The Trial Court held that the appellant bank had acted in good faith but not without negligence in opening the account and operating the same in the process of collection of cheques/drafts and that it was not 28 entitled to protection of section 131 of the Negotiable of Instruments Act. Accordingly it decreed the plaintiff's suit Bank's appeal to the High Court against the decree of the trial Court was dismissed. Hence this appeal by Special Leave.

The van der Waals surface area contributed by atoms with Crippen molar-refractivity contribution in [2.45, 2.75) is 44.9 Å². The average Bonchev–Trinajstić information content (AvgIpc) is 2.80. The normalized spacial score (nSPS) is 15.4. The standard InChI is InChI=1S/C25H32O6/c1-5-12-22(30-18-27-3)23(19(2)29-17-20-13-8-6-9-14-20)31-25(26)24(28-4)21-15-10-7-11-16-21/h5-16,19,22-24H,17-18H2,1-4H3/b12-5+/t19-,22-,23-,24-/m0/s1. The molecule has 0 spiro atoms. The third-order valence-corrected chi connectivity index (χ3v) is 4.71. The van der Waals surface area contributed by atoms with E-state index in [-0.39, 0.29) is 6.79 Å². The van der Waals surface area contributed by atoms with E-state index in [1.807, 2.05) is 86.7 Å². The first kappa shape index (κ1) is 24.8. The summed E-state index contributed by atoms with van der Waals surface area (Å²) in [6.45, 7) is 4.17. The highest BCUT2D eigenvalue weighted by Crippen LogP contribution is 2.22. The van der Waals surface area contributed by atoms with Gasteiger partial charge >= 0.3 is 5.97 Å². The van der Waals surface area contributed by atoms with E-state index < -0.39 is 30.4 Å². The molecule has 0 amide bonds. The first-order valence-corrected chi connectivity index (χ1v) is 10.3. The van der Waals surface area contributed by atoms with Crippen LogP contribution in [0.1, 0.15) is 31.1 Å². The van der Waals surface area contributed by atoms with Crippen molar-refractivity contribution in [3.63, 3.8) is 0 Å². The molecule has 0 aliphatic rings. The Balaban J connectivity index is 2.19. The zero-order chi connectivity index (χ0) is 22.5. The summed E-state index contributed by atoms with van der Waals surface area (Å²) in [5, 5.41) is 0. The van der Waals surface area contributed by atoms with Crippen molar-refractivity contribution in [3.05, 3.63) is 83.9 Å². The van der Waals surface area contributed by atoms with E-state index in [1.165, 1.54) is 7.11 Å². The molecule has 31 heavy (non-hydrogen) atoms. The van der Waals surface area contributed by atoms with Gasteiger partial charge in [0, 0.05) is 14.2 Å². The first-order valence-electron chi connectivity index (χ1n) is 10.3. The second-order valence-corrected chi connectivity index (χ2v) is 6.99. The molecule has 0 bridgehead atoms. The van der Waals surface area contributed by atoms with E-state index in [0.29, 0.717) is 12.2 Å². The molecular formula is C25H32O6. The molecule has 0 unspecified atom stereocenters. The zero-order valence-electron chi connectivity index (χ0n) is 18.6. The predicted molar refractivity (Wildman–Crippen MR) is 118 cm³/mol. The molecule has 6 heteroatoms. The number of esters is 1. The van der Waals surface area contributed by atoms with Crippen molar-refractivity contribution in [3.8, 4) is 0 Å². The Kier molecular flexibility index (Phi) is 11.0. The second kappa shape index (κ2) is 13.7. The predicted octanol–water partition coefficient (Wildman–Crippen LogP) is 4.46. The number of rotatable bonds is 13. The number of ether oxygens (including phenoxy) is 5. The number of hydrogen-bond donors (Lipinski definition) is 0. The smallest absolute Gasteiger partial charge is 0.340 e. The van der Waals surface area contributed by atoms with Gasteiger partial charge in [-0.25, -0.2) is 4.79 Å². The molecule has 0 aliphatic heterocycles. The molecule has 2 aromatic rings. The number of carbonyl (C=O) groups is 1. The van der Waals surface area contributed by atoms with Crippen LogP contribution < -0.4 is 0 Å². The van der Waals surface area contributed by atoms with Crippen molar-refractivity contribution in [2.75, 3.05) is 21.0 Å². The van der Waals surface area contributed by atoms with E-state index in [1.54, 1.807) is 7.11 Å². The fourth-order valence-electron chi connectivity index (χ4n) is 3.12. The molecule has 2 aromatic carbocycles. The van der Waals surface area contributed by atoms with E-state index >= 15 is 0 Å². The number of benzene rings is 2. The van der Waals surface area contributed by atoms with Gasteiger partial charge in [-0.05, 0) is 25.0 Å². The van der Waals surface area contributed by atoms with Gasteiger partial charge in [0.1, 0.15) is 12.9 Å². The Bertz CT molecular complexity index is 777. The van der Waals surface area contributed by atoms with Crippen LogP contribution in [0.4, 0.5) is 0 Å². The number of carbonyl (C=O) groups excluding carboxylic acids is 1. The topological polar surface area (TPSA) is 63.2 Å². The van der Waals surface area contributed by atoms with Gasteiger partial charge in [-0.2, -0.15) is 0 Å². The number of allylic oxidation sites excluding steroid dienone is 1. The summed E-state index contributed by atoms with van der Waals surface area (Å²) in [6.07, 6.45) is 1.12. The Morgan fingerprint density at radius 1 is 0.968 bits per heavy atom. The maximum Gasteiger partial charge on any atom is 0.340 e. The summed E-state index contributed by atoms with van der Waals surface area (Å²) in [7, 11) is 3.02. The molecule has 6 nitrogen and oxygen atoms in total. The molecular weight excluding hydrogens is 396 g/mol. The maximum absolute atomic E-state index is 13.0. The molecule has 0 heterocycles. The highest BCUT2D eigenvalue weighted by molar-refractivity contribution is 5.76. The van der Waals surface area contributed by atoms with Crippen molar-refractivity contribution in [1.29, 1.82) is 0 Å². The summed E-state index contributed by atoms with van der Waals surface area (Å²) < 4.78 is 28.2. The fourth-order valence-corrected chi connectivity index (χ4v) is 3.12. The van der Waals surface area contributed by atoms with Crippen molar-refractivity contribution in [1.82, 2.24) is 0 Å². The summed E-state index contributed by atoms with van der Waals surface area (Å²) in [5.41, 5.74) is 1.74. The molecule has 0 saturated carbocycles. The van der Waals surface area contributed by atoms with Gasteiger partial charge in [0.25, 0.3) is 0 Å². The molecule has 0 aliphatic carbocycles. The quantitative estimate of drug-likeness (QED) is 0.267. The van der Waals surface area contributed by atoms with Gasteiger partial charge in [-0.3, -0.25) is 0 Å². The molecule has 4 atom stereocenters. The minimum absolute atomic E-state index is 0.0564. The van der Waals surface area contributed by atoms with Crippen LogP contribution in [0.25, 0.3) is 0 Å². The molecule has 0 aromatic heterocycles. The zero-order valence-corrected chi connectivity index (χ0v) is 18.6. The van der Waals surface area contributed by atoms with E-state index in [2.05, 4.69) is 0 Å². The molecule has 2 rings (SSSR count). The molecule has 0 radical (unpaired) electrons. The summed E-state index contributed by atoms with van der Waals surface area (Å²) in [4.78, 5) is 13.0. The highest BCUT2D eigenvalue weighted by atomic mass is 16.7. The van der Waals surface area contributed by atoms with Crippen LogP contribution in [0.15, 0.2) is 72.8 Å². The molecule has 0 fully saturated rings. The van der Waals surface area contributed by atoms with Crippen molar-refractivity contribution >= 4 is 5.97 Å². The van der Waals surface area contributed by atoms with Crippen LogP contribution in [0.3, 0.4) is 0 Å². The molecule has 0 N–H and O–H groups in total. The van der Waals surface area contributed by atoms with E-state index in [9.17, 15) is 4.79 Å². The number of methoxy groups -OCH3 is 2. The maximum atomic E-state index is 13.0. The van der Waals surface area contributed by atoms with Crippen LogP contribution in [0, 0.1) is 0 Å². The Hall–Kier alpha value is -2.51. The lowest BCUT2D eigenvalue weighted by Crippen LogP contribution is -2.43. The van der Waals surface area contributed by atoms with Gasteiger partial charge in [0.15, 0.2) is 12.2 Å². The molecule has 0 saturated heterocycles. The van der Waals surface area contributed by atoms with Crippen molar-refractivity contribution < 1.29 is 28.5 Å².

Allowing the appeal, this Court,

HELD: As a general rule a banker before accepting a customer, must take reasonable care to satisfy himself that the person in question is of good reputation, and if he fails to do so he will run the risk of forfeiting the protection under section 131 of the Negotiable Instruments Act.